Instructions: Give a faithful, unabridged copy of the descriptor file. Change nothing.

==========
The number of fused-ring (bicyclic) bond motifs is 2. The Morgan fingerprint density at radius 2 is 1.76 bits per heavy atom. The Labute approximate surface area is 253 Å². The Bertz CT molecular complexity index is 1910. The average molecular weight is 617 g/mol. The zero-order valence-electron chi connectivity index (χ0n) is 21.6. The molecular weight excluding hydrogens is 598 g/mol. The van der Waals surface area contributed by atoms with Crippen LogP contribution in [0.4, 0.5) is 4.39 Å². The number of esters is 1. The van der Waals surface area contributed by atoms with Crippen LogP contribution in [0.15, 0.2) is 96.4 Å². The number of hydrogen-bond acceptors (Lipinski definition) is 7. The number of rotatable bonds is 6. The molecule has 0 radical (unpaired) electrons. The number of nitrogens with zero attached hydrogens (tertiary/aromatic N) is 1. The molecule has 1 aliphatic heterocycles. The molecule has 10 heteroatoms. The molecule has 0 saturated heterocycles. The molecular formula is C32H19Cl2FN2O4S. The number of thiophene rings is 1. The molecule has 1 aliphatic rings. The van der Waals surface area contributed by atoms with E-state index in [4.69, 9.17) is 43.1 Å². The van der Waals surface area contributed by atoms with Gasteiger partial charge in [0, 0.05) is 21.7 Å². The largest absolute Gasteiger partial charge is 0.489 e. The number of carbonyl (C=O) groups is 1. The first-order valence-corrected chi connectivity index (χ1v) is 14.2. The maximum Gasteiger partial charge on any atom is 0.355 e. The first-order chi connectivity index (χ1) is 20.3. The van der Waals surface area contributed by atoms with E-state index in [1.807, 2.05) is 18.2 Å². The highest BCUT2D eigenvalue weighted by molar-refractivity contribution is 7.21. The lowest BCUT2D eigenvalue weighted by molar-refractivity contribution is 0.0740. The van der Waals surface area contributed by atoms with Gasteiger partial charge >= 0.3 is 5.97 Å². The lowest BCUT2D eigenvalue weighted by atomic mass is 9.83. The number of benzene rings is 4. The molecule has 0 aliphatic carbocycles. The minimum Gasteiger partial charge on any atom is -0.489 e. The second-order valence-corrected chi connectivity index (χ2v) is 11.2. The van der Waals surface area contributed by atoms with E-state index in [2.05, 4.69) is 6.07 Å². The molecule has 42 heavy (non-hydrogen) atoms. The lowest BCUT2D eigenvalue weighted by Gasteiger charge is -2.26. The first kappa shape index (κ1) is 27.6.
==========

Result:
The number of fused-ring (bicyclic) bond motifs is 2. The Morgan fingerprint density at radius 2 is 1.76 bits per heavy atom. The Labute approximate surface area is 253 Å². The Bertz CT molecular complexity index is 1910. The average molecular weight is 617 g/mol. The zero-order valence-electron chi connectivity index (χ0n) is 21.6. The molecular weight excluding hydrogens is 598 g/mol. The van der Waals surface area contributed by atoms with Crippen LogP contribution in [0.4, 0.5) is 4.39 Å². The number of esters is 1. The van der Waals surface area contributed by atoms with Crippen LogP contribution in [0.15, 0.2) is 96.4 Å². The number of hydrogen-bond acceptors (Lipinski definition) is 7. The number of rotatable bonds is 6. The molecule has 0 radical (unpaired) electrons. The number of nitrogens with zero attached hydrogens (tertiary/aromatic N) is 1. The molecule has 1 aliphatic heterocycles. The molecule has 10 heteroatoms. The molecule has 0 saturated heterocycles. The molecular formula is C32H19Cl2FN2O4S. The number of thiophene rings is 1. The molecule has 1 aliphatic rings. The van der Waals surface area contributed by atoms with E-state index in [4.69, 9.17) is 43.1 Å². The van der Waals surface area contributed by atoms with Gasteiger partial charge in [0, 0.05) is 21.7 Å². The largest absolute Gasteiger partial charge is 0.489 e. The number of carbonyl (C=O) groups is 1. The first-order valence-corrected chi connectivity index (χ1v) is 14.2. The maximum Gasteiger partial charge on any atom is 0.355 e. The first-order chi connectivity index (χ1) is 20.3. The van der Waals surface area contributed by atoms with E-state index in [1.807, 2.05) is 18.2 Å². The highest BCUT2D eigenvalue weighted by molar-refractivity contribution is 7.21. The lowest BCUT2D eigenvalue weighted by molar-refractivity contribution is 0.0740. The van der Waals surface area contributed by atoms with Gasteiger partial charge >= 0.3 is 5.97 Å². The lowest BCUT2D eigenvalue weighted by atomic mass is 9.83. The number of benzene rings is 4. The molecule has 0 aliphatic carbocycles. The minimum Gasteiger partial charge on any atom is -0.489 e. The second-order valence-corrected chi connectivity index (χ2v) is 11.2. The van der Waals surface area contributed by atoms with E-state index in [2.05, 4.69) is 6.07 Å². The molecule has 42 heavy (non-hydrogen) atoms. The lowest BCUT2D eigenvalue weighted by Gasteiger charge is -2.26. The first kappa shape index (κ1) is 27.6.